Steel Magnolias Review

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A beauty parlour in Louisiana is the fulcrum around which the lives of the town's women revolve. Matron M'Lynn (Field) heads a starry cast in their teary appraisal of life's little tragedies.


Robert Harling’s original moving piece was written as a tribute to his own mother and sister and the manner in which they dealt with personal tragedy. His award-winning stage play was set entirely in the local hair salon, where the women came and went with the seasons, sharing their life stories, problems, gossip and griefs over shampoo and sets. Harling’s and Ross’ screen adaptation opens up the setting to take in town, neighbours, events from wedding to fete to funeral, and introduce the men in the women’s lives.

While this arguably makes for a more interesting film visually, it has unquestionably weakened the force of words in the play, in which the good-natured flow of shriekingly funny lines gave way suddenly and shockingly to the poignant climax. It may be unfair to compare a film with its stage source, but the fact remains that the film, while retaining a great deal of both humour and pathos, is a less persuasive work and more obviously a vehicle for a starry ensemble.

The most notable element here is a sensational central performance from Sally Field. She of the perennially twee image has already proved that she can play doughty with the best of them with two Oscar winning roles in Norma Rae and Places In The Heart, and here she dominates Magnolias, playing matron M’Lynn with heartbreaking conviction and assurance as she takes her from routine cares and irritations to grief and rage against fate.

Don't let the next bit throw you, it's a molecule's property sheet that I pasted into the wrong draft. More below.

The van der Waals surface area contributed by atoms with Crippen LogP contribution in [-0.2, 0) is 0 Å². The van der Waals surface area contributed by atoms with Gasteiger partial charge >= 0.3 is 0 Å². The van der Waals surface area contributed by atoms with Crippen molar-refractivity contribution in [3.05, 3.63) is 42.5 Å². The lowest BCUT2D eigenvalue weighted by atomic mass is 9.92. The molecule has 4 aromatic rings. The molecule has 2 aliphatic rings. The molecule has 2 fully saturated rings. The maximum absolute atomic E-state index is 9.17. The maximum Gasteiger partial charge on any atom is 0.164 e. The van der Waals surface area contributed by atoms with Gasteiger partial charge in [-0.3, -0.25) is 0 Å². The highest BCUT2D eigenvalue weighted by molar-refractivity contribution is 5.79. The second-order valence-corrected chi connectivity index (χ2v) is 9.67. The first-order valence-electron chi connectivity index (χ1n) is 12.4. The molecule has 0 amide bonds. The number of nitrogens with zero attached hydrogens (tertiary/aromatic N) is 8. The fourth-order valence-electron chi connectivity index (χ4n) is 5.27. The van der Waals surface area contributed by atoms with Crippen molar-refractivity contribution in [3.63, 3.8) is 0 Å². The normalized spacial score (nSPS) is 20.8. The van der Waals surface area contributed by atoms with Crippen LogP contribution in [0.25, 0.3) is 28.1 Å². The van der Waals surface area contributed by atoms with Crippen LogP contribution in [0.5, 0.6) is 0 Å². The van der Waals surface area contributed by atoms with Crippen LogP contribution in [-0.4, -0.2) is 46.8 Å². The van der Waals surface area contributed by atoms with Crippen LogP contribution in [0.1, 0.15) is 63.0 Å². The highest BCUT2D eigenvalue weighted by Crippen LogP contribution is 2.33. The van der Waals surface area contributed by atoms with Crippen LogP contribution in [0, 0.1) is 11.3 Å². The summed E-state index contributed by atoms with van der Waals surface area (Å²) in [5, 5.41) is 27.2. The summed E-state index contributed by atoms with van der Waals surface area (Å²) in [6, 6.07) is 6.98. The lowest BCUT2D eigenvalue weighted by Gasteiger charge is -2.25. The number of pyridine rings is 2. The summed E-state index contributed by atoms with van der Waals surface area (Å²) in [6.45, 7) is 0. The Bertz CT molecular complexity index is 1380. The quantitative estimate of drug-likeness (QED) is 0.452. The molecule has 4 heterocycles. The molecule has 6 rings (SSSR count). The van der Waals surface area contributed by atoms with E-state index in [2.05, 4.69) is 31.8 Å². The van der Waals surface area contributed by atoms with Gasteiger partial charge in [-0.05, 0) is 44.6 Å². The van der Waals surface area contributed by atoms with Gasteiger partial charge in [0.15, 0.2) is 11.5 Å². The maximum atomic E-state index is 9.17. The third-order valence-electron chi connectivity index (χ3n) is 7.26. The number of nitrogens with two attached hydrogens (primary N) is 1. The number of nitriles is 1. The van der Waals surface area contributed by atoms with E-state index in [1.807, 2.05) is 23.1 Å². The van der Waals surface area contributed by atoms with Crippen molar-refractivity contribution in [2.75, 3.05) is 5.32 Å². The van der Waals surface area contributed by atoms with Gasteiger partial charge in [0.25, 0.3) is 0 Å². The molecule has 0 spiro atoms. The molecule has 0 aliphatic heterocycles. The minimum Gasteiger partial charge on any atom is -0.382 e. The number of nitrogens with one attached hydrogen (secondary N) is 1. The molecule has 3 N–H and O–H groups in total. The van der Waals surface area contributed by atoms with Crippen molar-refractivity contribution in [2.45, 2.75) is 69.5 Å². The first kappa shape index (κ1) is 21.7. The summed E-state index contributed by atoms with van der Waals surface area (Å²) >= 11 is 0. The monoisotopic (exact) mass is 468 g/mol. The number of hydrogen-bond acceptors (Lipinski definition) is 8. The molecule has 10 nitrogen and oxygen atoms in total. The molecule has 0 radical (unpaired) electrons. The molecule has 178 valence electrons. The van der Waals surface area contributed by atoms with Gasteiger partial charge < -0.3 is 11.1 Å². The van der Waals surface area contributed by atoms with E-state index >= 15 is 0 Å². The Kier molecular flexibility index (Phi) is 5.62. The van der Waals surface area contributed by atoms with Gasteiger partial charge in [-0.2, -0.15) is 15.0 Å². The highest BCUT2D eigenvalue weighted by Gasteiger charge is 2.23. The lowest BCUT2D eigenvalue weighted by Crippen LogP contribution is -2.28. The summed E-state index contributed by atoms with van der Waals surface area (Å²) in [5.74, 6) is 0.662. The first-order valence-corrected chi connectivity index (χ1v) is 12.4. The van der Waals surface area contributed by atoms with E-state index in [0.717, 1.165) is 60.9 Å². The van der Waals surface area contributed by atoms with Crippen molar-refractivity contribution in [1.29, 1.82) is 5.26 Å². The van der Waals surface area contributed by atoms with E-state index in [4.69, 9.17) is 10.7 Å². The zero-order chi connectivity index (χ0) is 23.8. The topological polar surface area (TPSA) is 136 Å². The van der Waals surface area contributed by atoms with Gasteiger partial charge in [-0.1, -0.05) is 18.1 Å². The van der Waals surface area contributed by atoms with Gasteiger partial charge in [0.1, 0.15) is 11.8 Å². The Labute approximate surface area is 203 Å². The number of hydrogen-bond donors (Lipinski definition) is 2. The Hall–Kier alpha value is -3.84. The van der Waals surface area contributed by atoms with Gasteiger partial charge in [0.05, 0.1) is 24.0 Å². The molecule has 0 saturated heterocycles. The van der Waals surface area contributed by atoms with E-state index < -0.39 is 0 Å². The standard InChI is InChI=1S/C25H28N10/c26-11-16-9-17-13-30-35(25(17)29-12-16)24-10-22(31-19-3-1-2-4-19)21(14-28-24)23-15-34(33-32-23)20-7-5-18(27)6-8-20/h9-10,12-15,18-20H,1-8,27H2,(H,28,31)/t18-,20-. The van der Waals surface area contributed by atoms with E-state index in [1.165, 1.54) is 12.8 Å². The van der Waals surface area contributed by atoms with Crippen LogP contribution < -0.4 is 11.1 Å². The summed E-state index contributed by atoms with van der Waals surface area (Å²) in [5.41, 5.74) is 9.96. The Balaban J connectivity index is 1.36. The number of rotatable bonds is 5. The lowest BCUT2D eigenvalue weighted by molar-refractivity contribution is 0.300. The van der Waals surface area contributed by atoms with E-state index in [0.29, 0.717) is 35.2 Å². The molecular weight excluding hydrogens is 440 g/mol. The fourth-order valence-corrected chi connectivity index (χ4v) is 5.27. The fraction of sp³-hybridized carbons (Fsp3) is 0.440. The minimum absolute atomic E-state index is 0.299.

Running her close seconds in support are Shirley MacLaine as the outrageous, unkempt battleaxe Ouiser and Olympia Dukakis, all elegance and wit as the wealthy widow Clairee, showing the youngsters how it’s done. Less impressive are Daryl Hannah as dippy salon junior Annelle, labouring under the misapprehension that sporting funny glasses and stringy hair and tripping over kerbs constitute acting, and the much-vaunted Julia Roberts, whose playing makes M’Lynn’s frail daughter Shelby appear abrasively wilful rather than courageous, undercutting the crisis that comes. Likeable Dolly Parton still isn’t really an actress at all, but she is on safe ground as gutsy, good-hearted, hair-teasing Truvy, rejoicing in some hilarious one-liners and the opportunity to roll in the sack with Sam Shepard. The inclusion at all of the oft-discussed husbands, lovers and sons is half-hearted. Shepard blinks in and out to little effect and only Tom Skerritt as Fields’ husband creates a real presence.

Director Herb Ross, returning to the territory he handled well in The Turning Point and The Goodbye Girl, knows how to orchestrate the tears and Fields serves him spectacularly in that department. A good film for the soft-hearted more than the paean to womanly strength that was its motive.

Looking for a hat-trick of Oscars, Sally Fields is the best thing in this mediocre all-star vehicle.